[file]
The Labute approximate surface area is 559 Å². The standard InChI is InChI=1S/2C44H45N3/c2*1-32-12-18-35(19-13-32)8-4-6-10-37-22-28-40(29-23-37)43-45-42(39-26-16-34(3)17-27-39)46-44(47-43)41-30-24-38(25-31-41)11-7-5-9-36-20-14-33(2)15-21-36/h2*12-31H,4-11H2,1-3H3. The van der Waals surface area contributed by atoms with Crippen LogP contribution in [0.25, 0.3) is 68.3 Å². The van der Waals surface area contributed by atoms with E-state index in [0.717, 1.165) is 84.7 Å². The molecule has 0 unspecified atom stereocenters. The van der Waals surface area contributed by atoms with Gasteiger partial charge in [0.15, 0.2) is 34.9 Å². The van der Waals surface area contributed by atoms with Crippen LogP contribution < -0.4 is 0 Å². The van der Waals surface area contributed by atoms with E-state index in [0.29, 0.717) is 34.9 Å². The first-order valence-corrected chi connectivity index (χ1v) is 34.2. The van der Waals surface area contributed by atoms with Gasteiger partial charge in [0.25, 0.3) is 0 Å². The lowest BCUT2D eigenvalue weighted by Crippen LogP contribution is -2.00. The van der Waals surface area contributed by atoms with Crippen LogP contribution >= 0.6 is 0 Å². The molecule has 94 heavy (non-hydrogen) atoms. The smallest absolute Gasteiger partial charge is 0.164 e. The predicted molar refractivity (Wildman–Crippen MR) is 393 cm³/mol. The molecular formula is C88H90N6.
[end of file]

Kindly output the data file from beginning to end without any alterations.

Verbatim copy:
The Labute approximate surface area is 559 Å². The standard InChI is InChI=1S/2C44H45N3/c2*1-32-12-18-35(19-13-32)8-4-6-10-37-22-28-40(29-23-37)43-45-42(39-26-16-34(3)17-27-39)46-44(47-43)41-30-24-38(25-31-41)11-7-5-9-36-20-14-33(2)15-21-36/h2*12-31H,4-11H2,1-3H3. The van der Waals surface area contributed by atoms with Crippen LogP contribution in [0.25, 0.3) is 68.3 Å². The van der Waals surface area contributed by atoms with E-state index in [0.717, 1.165) is 84.7 Å². The molecule has 0 unspecified atom stereocenters. The van der Waals surface area contributed by atoms with Gasteiger partial charge in [0.15, 0.2) is 34.9 Å². The van der Waals surface area contributed by atoms with Crippen LogP contribution < -0.4 is 0 Å². The van der Waals surface area contributed by atoms with E-state index in [0.29, 0.717) is 34.9 Å². The first-order valence-corrected chi connectivity index (χ1v) is 34.2. The van der Waals surface area contributed by atoms with Gasteiger partial charge in [0.25, 0.3) is 0 Å². The lowest BCUT2D eigenvalue weighted by Crippen LogP contribution is -2.00. The van der Waals surface area contributed by atoms with Crippen LogP contribution >= 0.6 is 0 Å². The molecule has 94 heavy (non-hydrogen) atoms. The smallest absolute Gasteiger partial charge is 0.164 e. The predicted molar refractivity (Wildman–Crippen MR) is 393 cm³/mol. The molecular formula is C88H90N6.